United Nations, May 17: Delhi will become the world's largest city in a decade, according to the UN. "Tokyo remains the world's largest city in the world with over 37 million inhabitants. Delhi, however, is projected surpass Tokyo as the world's largest agglomeration around the year 2028," John Wilmoth, the Director of Population Division of the UN Department of Economic and Social Affairs (UNDESA), said on Wednesday.
He was speaking at the release of the revisions to the World Urbanisation Prospects 2018 report. It said that after surging past Tokyo in 2028, the population of Delhi urban agglomeration would grow to 39 million by 2030 from 29 million now.
Tokyo's ageing population is projected to stay constant at the current level of 37 million, according to the data accompanying the report.
"It is interesting to note that around the same time India is expected to surpass China as the country with the world's total largest population," Wilmoth said.
According to an earlier UNDESA estimate, India's population is expected to reach 1.438 billion in 2024, exceeding China's 1.436 billion. The urbanisation data projected that in 2030 the urban agglomeration of Mumbai will hold on to its rank as the sixth largest with a population of 25 million, up from 19 million in 2015.
Kolkata will move down in 2030 to the 16th place from 13th in 2015, even though its population would increase from 14 million to 18 million. Bengaluru, which ranked 29th in 2015, will move up to the 21st spot as its population grows from 10 million to 16 million. Other Indian cities do not figure in the list of the world's 30 most populous cities.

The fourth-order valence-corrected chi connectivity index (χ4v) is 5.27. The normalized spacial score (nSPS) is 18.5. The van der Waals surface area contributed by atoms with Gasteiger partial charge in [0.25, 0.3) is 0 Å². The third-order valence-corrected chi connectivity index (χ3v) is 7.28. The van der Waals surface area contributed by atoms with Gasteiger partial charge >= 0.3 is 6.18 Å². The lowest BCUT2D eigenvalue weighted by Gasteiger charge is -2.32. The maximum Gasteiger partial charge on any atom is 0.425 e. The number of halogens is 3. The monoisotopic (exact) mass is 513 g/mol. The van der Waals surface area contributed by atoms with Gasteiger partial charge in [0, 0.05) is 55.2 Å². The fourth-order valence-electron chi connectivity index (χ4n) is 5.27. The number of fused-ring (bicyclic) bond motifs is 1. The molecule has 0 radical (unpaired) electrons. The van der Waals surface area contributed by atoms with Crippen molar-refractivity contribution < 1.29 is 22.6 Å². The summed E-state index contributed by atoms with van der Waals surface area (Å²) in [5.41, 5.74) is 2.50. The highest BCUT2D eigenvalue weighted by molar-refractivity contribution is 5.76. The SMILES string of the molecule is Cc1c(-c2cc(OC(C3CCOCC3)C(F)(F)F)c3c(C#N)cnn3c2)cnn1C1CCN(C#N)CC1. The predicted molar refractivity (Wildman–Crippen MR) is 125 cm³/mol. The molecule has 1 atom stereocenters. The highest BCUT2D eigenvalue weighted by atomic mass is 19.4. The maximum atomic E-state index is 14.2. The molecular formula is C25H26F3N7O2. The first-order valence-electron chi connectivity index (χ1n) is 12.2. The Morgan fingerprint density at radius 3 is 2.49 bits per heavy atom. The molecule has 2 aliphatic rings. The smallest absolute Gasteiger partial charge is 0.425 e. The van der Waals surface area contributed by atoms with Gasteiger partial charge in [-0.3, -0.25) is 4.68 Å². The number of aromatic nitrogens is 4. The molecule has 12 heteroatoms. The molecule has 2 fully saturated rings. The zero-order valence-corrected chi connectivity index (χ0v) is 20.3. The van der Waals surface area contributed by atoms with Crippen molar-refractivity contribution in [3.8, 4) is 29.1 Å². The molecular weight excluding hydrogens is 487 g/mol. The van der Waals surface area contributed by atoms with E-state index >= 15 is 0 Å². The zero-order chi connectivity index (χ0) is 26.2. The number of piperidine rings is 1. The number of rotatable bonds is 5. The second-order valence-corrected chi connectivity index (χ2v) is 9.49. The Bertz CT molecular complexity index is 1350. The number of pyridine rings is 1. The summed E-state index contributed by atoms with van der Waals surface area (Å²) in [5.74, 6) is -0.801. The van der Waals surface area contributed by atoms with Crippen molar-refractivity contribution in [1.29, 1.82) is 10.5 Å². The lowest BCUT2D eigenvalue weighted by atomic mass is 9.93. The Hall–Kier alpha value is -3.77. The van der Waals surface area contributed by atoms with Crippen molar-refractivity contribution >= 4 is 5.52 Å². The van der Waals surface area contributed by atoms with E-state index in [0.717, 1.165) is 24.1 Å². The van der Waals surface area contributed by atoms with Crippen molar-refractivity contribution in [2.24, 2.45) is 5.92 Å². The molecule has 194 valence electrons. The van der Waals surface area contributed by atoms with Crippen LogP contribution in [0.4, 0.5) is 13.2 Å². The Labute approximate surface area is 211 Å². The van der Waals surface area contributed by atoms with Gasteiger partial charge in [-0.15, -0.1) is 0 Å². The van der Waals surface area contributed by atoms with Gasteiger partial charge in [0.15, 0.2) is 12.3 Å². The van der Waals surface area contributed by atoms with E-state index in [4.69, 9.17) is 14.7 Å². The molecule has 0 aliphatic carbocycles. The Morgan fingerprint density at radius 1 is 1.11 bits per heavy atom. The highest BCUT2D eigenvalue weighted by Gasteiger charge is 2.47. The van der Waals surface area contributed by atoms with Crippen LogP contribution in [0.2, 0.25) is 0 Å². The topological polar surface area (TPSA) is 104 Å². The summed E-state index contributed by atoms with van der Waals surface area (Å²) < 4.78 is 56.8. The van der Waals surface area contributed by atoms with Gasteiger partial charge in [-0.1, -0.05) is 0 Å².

Shanghai will continue to be the world's third-biggest urban area with a population of 33 million in 2030 and Dhaka will be fourth with a population of 28 million, followed by Cairo with 26 million, according to the data.
India's current rural population of 893 million is the largest in the world and is 59.1 per cent of India's total population of 1.35 billion. The year 2046 will mark an inflexion point when more than half the Indian population will be urban. Its total population would cross 1.65 billion in 2045.
"We have to see urbanisation as a positive thing," Wilmoth said outlining its benefits.
It is easier to more efficiently and economically provide infrastructure and services like education and healthcare in urban settings where the population is concentrated compared to rural areas where it is scattered, he said.
Urbanisation minimises the environmental impact of humans by concentrating its impact in certain areas and allowing the preservation of land elsewhere, he added.
But he said that rapid urbanisation has been occurring in developing countries which do not have the resources to deal with populations moving to cities resulting in slums and unplanned growth. To counter these trends there has to be better management and good planning for urban growth, he added.